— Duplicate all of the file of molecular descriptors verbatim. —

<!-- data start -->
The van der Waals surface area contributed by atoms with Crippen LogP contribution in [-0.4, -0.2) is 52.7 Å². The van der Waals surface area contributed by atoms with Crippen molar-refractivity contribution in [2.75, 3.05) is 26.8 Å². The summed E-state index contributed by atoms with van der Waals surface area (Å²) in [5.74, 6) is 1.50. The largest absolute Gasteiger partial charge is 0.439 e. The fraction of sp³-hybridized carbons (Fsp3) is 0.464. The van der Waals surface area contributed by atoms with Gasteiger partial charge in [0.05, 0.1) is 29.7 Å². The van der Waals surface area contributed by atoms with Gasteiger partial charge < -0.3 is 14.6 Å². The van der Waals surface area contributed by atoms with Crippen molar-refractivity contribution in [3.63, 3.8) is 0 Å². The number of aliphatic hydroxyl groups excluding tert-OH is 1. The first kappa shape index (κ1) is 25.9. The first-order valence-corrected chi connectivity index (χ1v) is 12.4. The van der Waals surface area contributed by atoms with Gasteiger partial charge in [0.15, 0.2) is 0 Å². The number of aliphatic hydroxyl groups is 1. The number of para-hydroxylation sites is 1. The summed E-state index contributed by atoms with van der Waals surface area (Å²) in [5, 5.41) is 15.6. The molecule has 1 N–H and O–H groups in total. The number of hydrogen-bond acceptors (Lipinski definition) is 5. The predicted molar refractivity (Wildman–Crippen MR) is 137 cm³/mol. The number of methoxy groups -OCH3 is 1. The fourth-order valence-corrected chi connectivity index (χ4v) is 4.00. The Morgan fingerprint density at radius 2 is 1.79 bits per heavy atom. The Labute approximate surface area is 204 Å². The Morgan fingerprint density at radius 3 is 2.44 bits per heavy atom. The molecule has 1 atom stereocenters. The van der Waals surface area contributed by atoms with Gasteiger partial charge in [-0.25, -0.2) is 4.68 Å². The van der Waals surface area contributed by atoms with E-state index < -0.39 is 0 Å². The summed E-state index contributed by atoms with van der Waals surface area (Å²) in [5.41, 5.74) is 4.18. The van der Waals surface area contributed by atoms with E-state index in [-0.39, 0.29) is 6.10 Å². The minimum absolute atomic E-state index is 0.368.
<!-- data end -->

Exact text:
The van der Waals surface area contributed by atoms with Crippen LogP contribution in [-0.4, -0.2) is 52.7 Å². The van der Waals surface area contributed by atoms with Crippen molar-refractivity contribution in [2.75, 3.05) is 26.8 Å². The summed E-state index contributed by atoms with van der Waals surface area (Å²) in [5.74, 6) is 1.50. The largest absolute Gasteiger partial charge is 0.439 e. The fraction of sp³-hybridized carbons (Fsp3) is 0.464. The van der Waals surface area contributed by atoms with Gasteiger partial charge in [0.05, 0.1) is 29.7 Å². The van der Waals surface area contributed by atoms with Gasteiger partial charge < -0.3 is 14.6 Å². The van der Waals surface area contributed by atoms with Crippen molar-refractivity contribution in [3.63, 3.8) is 0 Å². The number of aliphatic hydroxyl groups excluding tert-OH is 1. The first kappa shape index (κ1) is 25.9. The first-order valence-corrected chi connectivity index (χ1v) is 12.4. The van der Waals surface area contributed by atoms with Gasteiger partial charge in [0.15, 0.2) is 0 Å². The number of aliphatic hydroxyl groups is 1. The number of para-hydroxylation sites is 1. The summed E-state index contributed by atoms with van der Waals surface area (Å²) in [5, 5.41) is 15.6. The molecule has 1 N–H and O–H groups in total. The number of hydrogen-bond acceptors (Lipinski definition) is 5. The predicted molar refractivity (Wildman–Crippen MR) is 137 cm³/mol. The number of methoxy groups -OCH3 is 1. The fourth-order valence-corrected chi connectivity index (χ4v) is 4.00. The Morgan fingerprint density at radius 2 is 1.79 bits per heavy atom. The Labute approximate surface area is 204 Å². The Morgan fingerprint density at radius 3 is 2.44 bits per heavy atom. The molecule has 1 atom stereocenters. The van der Waals surface area contributed by atoms with Gasteiger partial charge in [-0.25, -0.2) is 4.68 Å². The van der Waals surface area contributed by atoms with E-state index < -0.39 is 0 Å². The summed E-state index contributed by atoms with van der Waals surface area (Å²) in [5.41, 5.74) is 4.18. The van der Waals surface area contributed by atoms with E-state index in [-0.39, 0.29) is 6.10 Å². The minimum absolute atomic E-state index is 0.368.